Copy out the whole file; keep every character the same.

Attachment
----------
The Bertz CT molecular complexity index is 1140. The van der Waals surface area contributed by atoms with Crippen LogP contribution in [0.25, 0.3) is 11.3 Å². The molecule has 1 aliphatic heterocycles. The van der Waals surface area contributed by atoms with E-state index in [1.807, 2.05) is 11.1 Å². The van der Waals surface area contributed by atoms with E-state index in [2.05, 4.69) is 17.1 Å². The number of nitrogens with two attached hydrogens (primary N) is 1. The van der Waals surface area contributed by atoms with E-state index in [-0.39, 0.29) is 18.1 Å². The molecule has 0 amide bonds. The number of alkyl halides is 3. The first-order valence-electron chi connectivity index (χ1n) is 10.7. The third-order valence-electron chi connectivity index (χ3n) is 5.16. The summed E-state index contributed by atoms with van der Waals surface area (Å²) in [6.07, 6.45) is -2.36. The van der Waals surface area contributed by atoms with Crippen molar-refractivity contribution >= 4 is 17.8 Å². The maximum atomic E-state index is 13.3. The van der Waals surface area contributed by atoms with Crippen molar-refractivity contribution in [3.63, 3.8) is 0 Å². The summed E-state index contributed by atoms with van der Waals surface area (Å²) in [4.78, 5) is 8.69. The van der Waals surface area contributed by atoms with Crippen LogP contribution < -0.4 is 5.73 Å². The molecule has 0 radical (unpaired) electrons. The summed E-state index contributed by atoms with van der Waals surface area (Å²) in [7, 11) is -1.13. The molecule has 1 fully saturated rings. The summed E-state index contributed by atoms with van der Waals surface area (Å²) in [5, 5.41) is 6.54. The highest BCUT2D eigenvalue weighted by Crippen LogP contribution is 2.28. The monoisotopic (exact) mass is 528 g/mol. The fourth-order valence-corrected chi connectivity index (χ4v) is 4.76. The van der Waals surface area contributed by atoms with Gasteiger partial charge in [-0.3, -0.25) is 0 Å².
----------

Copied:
The Bertz CT molecular complexity index is 1140. The van der Waals surface area contributed by atoms with Crippen LogP contribution in [0.25, 0.3) is 11.3 Å². The molecule has 1 aliphatic heterocycles. The van der Waals surface area contributed by atoms with E-state index in [1.807, 2.05) is 11.1 Å². The van der Waals surface area contributed by atoms with E-state index in [2.05, 4.69) is 17.1 Å². The number of nitrogens with two attached hydrogens (primary N) is 1. The van der Waals surface area contributed by atoms with E-state index in [-0.39, 0.29) is 18.1 Å². The molecule has 0 amide bonds. The number of alkyl halides is 3. The first-order valence-electron chi connectivity index (χ1n) is 10.7. The third-order valence-electron chi connectivity index (χ3n) is 5.16. The summed E-state index contributed by atoms with van der Waals surface area (Å²) in [6.07, 6.45) is -2.36. The van der Waals surface area contributed by atoms with Crippen molar-refractivity contribution >= 4 is 17.8 Å². The maximum atomic E-state index is 13.3. The van der Waals surface area contributed by atoms with Crippen molar-refractivity contribution in [3.63, 3.8) is 0 Å². The summed E-state index contributed by atoms with van der Waals surface area (Å²) in [4.78, 5) is 8.69. The van der Waals surface area contributed by atoms with Crippen LogP contribution < -0.4 is 5.73 Å². The molecule has 0 radical (unpaired) electrons. The summed E-state index contributed by atoms with van der Waals surface area (Å²) in [7, 11) is -1.13. The molecule has 1 fully saturated rings. The summed E-state index contributed by atoms with van der Waals surface area (Å²) in [5, 5.41) is 6.54. The highest BCUT2D eigenvalue weighted by Crippen LogP contribution is 2.28. The monoisotopic (exact) mass is 528 g/mol. The fourth-order valence-corrected chi connectivity index (χ4v) is 4.76. The van der Waals surface area contributed by atoms with Gasteiger partial charge in [-0.3, -0.25) is 0 Å².